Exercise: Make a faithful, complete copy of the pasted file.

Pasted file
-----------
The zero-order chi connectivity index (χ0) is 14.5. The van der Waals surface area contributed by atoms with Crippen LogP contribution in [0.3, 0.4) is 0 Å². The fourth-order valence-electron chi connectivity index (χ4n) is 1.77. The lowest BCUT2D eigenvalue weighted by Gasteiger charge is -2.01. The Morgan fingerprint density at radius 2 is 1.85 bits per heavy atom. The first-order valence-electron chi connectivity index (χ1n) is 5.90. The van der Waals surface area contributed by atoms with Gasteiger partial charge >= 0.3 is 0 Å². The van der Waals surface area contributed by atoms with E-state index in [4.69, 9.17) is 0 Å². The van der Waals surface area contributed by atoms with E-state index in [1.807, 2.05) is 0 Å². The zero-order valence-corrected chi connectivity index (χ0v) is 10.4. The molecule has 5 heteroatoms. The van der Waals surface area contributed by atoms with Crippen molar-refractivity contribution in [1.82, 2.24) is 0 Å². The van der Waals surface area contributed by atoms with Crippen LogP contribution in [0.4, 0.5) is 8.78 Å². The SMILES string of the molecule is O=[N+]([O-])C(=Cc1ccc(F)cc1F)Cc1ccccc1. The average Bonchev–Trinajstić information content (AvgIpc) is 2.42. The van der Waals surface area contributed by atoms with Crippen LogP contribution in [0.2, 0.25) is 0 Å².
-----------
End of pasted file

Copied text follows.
The zero-order chi connectivity index (χ0) is 14.5. The van der Waals surface area contributed by atoms with Crippen LogP contribution in [0.3, 0.4) is 0 Å². The fourth-order valence-electron chi connectivity index (χ4n) is 1.77. The lowest BCUT2D eigenvalue weighted by Gasteiger charge is -2.01. The Morgan fingerprint density at radius 2 is 1.85 bits per heavy atom. The first-order valence-electron chi connectivity index (χ1n) is 5.90. The van der Waals surface area contributed by atoms with Gasteiger partial charge >= 0.3 is 0 Å². The van der Waals surface area contributed by atoms with E-state index in [4.69, 9.17) is 0 Å². The van der Waals surface area contributed by atoms with E-state index in [1.807, 2.05) is 0 Å². The zero-order valence-corrected chi connectivity index (χ0v) is 10.4. The molecule has 5 heteroatoms. The van der Waals surface area contributed by atoms with Crippen molar-refractivity contribution in [1.82, 2.24) is 0 Å². The van der Waals surface area contributed by atoms with Crippen LogP contribution in [0.4, 0.5) is 8.78 Å². The SMILES string of the molecule is O=[N+]([O-])C(=Cc1ccc(F)cc1F)Cc1ccccc1. The average Bonchev–Trinajstić information content (AvgIpc) is 2.42. The van der Waals surface area contributed by atoms with Crippen LogP contribution in [0.2, 0.25) is 0 Å².